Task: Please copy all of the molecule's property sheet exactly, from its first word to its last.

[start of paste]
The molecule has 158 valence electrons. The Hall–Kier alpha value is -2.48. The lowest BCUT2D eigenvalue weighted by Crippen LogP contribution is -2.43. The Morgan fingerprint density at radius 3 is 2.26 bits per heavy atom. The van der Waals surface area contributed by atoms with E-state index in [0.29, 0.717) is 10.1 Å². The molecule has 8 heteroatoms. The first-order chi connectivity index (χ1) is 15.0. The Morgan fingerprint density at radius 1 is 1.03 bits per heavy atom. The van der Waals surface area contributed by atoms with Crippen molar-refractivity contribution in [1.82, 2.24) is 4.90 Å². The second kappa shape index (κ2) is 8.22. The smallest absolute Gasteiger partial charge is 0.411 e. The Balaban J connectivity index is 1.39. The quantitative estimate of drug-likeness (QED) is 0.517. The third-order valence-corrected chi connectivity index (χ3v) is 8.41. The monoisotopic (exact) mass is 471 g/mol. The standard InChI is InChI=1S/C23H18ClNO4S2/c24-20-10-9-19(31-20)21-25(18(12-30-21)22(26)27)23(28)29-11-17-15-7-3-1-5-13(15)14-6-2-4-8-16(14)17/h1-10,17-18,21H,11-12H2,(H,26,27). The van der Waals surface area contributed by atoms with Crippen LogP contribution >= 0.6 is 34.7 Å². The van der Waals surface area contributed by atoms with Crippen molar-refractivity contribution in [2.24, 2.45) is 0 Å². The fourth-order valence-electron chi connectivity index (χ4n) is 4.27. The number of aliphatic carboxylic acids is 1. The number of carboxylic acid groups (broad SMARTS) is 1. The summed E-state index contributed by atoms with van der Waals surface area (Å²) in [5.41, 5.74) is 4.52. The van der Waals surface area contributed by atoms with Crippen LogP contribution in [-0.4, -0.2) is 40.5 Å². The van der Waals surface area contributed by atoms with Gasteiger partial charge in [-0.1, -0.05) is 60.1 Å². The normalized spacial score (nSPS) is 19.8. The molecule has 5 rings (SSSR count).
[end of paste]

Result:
The molecule has 158 valence electrons. The Hall–Kier alpha value is -2.48. The lowest BCUT2D eigenvalue weighted by Crippen LogP contribution is -2.43. The Morgan fingerprint density at radius 3 is 2.26 bits per heavy atom. The van der Waals surface area contributed by atoms with E-state index in [0.29, 0.717) is 10.1 Å². The molecule has 8 heteroatoms. The first-order chi connectivity index (χ1) is 15.0. The Morgan fingerprint density at radius 1 is 1.03 bits per heavy atom. The van der Waals surface area contributed by atoms with Crippen molar-refractivity contribution in [1.82, 2.24) is 4.90 Å². The second kappa shape index (κ2) is 8.22. The smallest absolute Gasteiger partial charge is 0.411 e. The Balaban J connectivity index is 1.39. The quantitative estimate of drug-likeness (QED) is 0.517. The third-order valence-corrected chi connectivity index (χ3v) is 8.41. The monoisotopic (exact) mass is 471 g/mol. The standard InChI is InChI=1S/C23H18ClNO4S2/c24-20-10-9-19(31-20)21-25(18(12-30-21)22(26)27)23(28)29-11-17-15-7-3-1-5-13(15)14-6-2-4-8-16(14)17/h1-10,17-18,21H,11-12H2,(H,26,27). The van der Waals surface area contributed by atoms with Crippen LogP contribution >= 0.6 is 34.7 Å². The van der Waals surface area contributed by atoms with Crippen molar-refractivity contribution in [2.24, 2.45) is 0 Å². The fourth-order valence-electron chi connectivity index (χ4n) is 4.27. The number of aliphatic carboxylic acids is 1. The number of carboxylic acid groups (broad SMARTS) is 1. The summed E-state index contributed by atoms with van der Waals surface area (Å²) in [5.41, 5.74) is 4.52. The van der Waals surface area contributed by atoms with Crippen LogP contribution in [-0.4, -0.2) is 40.5 Å². The van der Waals surface area contributed by atoms with Gasteiger partial charge in [-0.1, -0.05) is 60.1 Å². The normalized spacial score (nSPS) is 19.8. The molecule has 5 rings (SSSR count).